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Orlando Reade

Orlando Reade is writing a Ph.D. on English poetry and cosmology in the seventeenth century. His interview with Lynette Yiadom-Boakye can be read in The White Review No. 13.



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Wildness of the Day

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December 2016

Orlando Reade

feature

December 2016

One day in late 2011, waiting outside Green Park station, my gaze was drawn to an unexpected sight. Earlier that year a canopy of...

Interview

Issue No. 13

Lynette Yiadom-Boakye

Orlando Reade

Interview

Issue No. 13

Modern philosophy is threatened by love, whose objects are never only objects. Philosophers have discovered in love a lived...

‘However, somebody killed something: that’s clear, at any rate—’ Through The Looking Glass, Lewis Carroll   I BEGINNING   I was a pre-teen when Winona Ryder and Johnny Depp moved into a loft across the street from me in Tribeca, where I lived An older neighbour friend, the sister of a classmate, told me they were living in her loft building, on the top floor I went home and looked for them that very same day I saw him at my corner deli, and on the street smoking, but never her At night, I sometimes looked up at their windows and saw their lights on The older friend said they had no furniture and seemed nice Depp was not very impressive in person Cute, but no big deal His jeans had paint on them and his t-shirt had holes You might not look at him unless you knew you were supposed to, which is really the singular difference between people on-screen and people off-screen: famous people are to be looked at   The story is Ryder didn’t want to live in pre-gentrification Tribeca because it was too isolated and scary to her, so they moved out after only a few months This is of course ridiculous Who could be afraid of Tribeca, already considerably gentrified by the early 90s, unless they were supremely bougie? Ryder was supposed to be this bohemian girl; this down-to-earth hippie, who could live anywhere and had grown up on a California commune But it turned out that the Lower West Side of Manhattan in the early 90s, primarily still a white artist’s enclave at that point, was just too wild for her I loved Winona Ryder then I, a weird-girl, could not believe that a weird-girl like her was on screen when she showed up in Beetlejuice and Heathers Her creaky voice, black eyes, and 1940s style dark hair, which she chose over her allegedly natural blonde I even forgave Ryder her bad acting in period films like The Age of Innocence,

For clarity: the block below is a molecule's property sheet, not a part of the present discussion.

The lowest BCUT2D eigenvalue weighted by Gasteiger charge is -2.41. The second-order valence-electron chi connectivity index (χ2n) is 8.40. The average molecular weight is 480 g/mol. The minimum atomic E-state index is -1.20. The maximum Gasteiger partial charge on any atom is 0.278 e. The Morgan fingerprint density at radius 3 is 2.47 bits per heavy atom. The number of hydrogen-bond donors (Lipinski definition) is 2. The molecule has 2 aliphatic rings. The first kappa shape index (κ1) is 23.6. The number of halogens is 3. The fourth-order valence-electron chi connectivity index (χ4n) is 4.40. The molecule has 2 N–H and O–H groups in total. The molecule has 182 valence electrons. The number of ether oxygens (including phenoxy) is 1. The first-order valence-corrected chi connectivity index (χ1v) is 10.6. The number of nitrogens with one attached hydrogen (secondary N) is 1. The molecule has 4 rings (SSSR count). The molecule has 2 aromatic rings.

Contributor

August 2014

Orlando Reade

Contributor

August 2014

Orlando Reade is writing a Ph.D. on English poetry and cosmology in the seventeenth century. His interview with Lynette...

Life outside the Manet Paradise Resort : On the paintings of Lynette Yiadom-Boakye

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November 2012

Orlando Reade

feature

November 2012

*   A person is represented, sitting in what appears to be the banal and conventional pose of a high street studio portrait photographer:...

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poetry

January 2012

Matisse: Tahiti (1930)

Campbell McGrath

poetry

January 2012

If I were young again I would forego Tahiti and move to America to begin a new life in...

poetry

Issue No. 13

Watermen

Holly Pester

poetry

Issue No. 13

It’s Saturday and two men arrive at the door in the uniform. Thames Water. We’re checking the whole street,...

Interview

October 2014

Interview with Jem Cohen

Steve Macfarlane

Interview

October 2014

Jem Cohen may be one of the quintessential New York filmmakers of our era. Peerless in his knack for...

 

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